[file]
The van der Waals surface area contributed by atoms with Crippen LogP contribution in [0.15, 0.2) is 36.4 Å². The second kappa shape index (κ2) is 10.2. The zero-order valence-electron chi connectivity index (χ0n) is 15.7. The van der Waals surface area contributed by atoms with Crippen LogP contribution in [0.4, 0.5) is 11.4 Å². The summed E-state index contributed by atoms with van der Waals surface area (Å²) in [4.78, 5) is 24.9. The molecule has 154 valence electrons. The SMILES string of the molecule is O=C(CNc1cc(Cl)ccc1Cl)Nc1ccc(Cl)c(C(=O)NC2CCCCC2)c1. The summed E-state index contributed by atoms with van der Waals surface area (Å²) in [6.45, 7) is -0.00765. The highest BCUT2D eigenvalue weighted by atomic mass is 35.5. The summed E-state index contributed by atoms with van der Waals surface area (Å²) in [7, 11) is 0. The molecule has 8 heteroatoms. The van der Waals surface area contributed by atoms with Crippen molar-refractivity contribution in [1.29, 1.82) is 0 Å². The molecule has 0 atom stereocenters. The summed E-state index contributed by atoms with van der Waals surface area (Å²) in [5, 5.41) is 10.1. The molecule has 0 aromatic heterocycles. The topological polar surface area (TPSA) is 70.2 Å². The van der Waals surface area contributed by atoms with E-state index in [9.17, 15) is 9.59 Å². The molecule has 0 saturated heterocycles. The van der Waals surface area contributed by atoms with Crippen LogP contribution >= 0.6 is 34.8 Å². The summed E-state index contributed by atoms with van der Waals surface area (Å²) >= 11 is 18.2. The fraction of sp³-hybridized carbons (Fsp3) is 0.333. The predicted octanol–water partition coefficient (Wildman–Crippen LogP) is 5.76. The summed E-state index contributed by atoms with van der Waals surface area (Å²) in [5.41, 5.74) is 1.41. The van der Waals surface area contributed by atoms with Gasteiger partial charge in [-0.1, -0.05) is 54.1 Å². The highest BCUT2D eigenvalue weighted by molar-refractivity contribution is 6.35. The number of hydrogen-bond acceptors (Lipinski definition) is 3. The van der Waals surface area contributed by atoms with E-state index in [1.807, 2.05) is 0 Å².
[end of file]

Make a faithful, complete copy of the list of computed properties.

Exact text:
The van der Waals surface area contributed by atoms with Crippen LogP contribution in [0.15, 0.2) is 36.4 Å². The second kappa shape index (κ2) is 10.2. The zero-order valence-electron chi connectivity index (χ0n) is 15.7. The van der Waals surface area contributed by atoms with Crippen LogP contribution in [0.4, 0.5) is 11.4 Å². The summed E-state index contributed by atoms with van der Waals surface area (Å²) in [4.78, 5) is 24.9. The molecule has 154 valence electrons. The SMILES string of the molecule is O=C(CNc1cc(Cl)ccc1Cl)Nc1ccc(Cl)c(C(=O)NC2CCCCC2)c1. The summed E-state index contributed by atoms with van der Waals surface area (Å²) in [6.45, 7) is -0.00765. The highest BCUT2D eigenvalue weighted by atomic mass is 35.5. The summed E-state index contributed by atoms with van der Waals surface area (Å²) in [7, 11) is 0. The molecule has 8 heteroatoms. The van der Waals surface area contributed by atoms with Crippen molar-refractivity contribution in [1.29, 1.82) is 0 Å². The molecule has 0 atom stereocenters. The summed E-state index contributed by atoms with van der Waals surface area (Å²) in [5, 5.41) is 10.1. The molecule has 0 aromatic heterocycles. The topological polar surface area (TPSA) is 70.2 Å². The van der Waals surface area contributed by atoms with E-state index in [9.17, 15) is 9.59 Å². The molecule has 0 saturated heterocycles. The van der Waals surface area contributed by atoms with Crippen LogP contribution >= 0.6 is 34.8 Å². The summed E-state index contributed by atoms with van der Waals surface area (Å²) >= 11 is 18.2. The fraction of sp³-hybridized carbons (Fsp3) is 0.333. The predicted octanol–water partition coefficient (Wildman–Crippen LogP) is 5.76. The summed E-state index contributed by atoms with van der Waals surface area (Å²) in [5.41, 5.74) is 1.41. The van der Waals surface area contributed by atoms with Gasteiger partial charge in [-0.1, -0.05) is 54.1 Å². The highest BCUT2D eigenvalue weighted by molar-refractivity contribution is 6.35. The number of hydrogen-bond acceptors (Lipinski definition) is 3. The van der Waals surface area contributed by atoms with E-state index in [1.807, 2.05) is 0 Å².